An analysis of ten years of data on food poisoning outbreaks indicates that Americans are twice as likely to get sick from food prepared in a restaurant than from food prepared at home.
The Center for Science in the Public Interest (CSPI), a Washington non-profit group, analyzed what are termed “solved” outbreaks, where the pathogen and food responsible have been determined. CSPI found more than 1,610 outbreaks in restaurants that sickened more than 28,000 people; 893 outbreaks linked to private homes caused nearly 13,000 cases of foodborne illnesses, United Press International (UPI) reports.
The Centers for Disease Control and Prevention (CDC) estimate that each year about 1 in 6 Americans – 48 million people – get sick from a foodborne illness. About 128,000 of them require hospitalization and 3,000 die annually as a result foodborne diseases. Though meat-related outbreaks create great public alarm, fresh produce, seafood, and packaged foods were responsible for more than twice as many solved outbreaks as meat and poultry products, according to UPI.
Salmonella, E. coli O157:H7, hepatitis A, and listeria are among the pathogens most often responsible for foodborne illnesses. Diarrhea, abdominal cramps, nausea, vomiting, and fever are frequent symptoms of foodborne illness. While many people recover from these illnesses without treatment, young children, the elderly, pregnant women, and people with weakened immune systems are among those more likely to become sick enough to require hospitalization, according to the CDC.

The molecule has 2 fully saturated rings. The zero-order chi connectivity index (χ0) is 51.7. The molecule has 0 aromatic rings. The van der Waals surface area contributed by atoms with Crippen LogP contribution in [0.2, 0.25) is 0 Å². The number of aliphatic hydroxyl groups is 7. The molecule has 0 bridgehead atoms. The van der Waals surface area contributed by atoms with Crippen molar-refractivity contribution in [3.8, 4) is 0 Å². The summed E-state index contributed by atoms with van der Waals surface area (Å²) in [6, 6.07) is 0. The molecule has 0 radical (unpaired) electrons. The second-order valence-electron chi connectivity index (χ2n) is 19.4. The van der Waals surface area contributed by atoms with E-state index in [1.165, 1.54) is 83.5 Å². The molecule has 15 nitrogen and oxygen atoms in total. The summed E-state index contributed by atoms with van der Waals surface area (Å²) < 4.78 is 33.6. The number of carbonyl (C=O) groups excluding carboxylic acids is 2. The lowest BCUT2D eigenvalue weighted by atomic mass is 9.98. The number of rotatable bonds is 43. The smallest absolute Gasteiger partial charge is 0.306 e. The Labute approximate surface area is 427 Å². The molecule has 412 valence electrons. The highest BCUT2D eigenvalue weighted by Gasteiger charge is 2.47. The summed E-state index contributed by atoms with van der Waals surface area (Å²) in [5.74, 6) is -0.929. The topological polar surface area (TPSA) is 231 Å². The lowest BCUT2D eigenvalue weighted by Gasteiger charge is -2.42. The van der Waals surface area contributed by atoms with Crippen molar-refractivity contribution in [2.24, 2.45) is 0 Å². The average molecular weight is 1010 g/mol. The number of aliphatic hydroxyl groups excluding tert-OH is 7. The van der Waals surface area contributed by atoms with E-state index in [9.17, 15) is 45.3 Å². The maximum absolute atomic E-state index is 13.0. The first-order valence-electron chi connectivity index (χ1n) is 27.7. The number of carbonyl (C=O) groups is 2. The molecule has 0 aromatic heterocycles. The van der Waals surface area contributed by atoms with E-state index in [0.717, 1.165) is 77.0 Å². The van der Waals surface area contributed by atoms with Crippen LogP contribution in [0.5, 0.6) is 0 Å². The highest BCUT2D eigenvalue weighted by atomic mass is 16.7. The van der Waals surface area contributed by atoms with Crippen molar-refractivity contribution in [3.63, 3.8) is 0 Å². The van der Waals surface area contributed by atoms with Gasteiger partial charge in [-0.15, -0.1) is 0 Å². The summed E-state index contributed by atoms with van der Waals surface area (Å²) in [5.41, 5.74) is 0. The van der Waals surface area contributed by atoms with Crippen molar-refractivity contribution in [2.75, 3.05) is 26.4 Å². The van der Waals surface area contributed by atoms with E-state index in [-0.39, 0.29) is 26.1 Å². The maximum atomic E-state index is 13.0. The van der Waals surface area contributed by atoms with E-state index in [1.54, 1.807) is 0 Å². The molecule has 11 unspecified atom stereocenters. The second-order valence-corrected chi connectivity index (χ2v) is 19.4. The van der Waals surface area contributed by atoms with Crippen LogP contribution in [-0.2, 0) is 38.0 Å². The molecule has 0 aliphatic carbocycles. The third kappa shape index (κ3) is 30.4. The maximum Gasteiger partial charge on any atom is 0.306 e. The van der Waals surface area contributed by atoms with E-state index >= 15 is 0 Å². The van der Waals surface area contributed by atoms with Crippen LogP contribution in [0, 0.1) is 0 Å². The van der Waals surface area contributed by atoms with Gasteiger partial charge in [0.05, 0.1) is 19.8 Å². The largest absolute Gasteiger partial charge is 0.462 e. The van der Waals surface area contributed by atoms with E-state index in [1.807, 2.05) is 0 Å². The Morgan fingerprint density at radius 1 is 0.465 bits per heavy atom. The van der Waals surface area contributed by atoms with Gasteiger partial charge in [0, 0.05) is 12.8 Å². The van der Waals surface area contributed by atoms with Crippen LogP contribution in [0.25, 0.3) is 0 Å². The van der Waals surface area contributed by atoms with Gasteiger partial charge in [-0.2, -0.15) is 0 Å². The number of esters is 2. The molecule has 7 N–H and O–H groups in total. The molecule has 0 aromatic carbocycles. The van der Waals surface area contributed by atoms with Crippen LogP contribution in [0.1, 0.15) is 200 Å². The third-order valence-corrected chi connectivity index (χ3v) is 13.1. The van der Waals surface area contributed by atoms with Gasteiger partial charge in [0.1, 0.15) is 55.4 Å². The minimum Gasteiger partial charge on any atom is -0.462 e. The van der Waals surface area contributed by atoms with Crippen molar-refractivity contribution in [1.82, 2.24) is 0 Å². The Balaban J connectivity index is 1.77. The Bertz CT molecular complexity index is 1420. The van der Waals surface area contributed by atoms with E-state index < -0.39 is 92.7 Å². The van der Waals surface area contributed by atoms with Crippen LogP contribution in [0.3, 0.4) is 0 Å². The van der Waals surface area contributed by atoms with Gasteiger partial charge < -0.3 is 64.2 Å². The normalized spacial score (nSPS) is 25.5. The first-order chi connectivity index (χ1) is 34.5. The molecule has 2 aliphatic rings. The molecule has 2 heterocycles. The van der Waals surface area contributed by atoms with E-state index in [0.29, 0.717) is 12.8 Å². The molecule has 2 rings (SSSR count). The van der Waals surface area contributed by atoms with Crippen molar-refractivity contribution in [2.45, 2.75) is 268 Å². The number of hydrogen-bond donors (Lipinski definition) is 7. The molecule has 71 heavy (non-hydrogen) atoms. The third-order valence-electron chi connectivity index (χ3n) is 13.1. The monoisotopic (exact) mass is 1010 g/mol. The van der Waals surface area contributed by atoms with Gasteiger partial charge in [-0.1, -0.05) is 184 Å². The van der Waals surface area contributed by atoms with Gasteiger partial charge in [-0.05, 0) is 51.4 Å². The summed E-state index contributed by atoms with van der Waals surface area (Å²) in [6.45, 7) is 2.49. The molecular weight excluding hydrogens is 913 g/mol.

Food can be contaminated in a variety of ways during growth, production, and processing the CDC explains, and improper storage or handling of foods, especially raw meat and poultry, can spread pathogens. Restaurant workers must carefully clean and sanitize equipment and surfaces to avoid transferring microbes from one food to another. Workers must wash their hands thoroughly, especially after using the toilet. Foods must be thoroughly cooked and carefully handled after cooking to avoid contamination.
Most foodborne infections go undiagnosed and unreported, the CDC says, either because the ill person does not see a doctor, or the doctor does not make a specific diagnosis.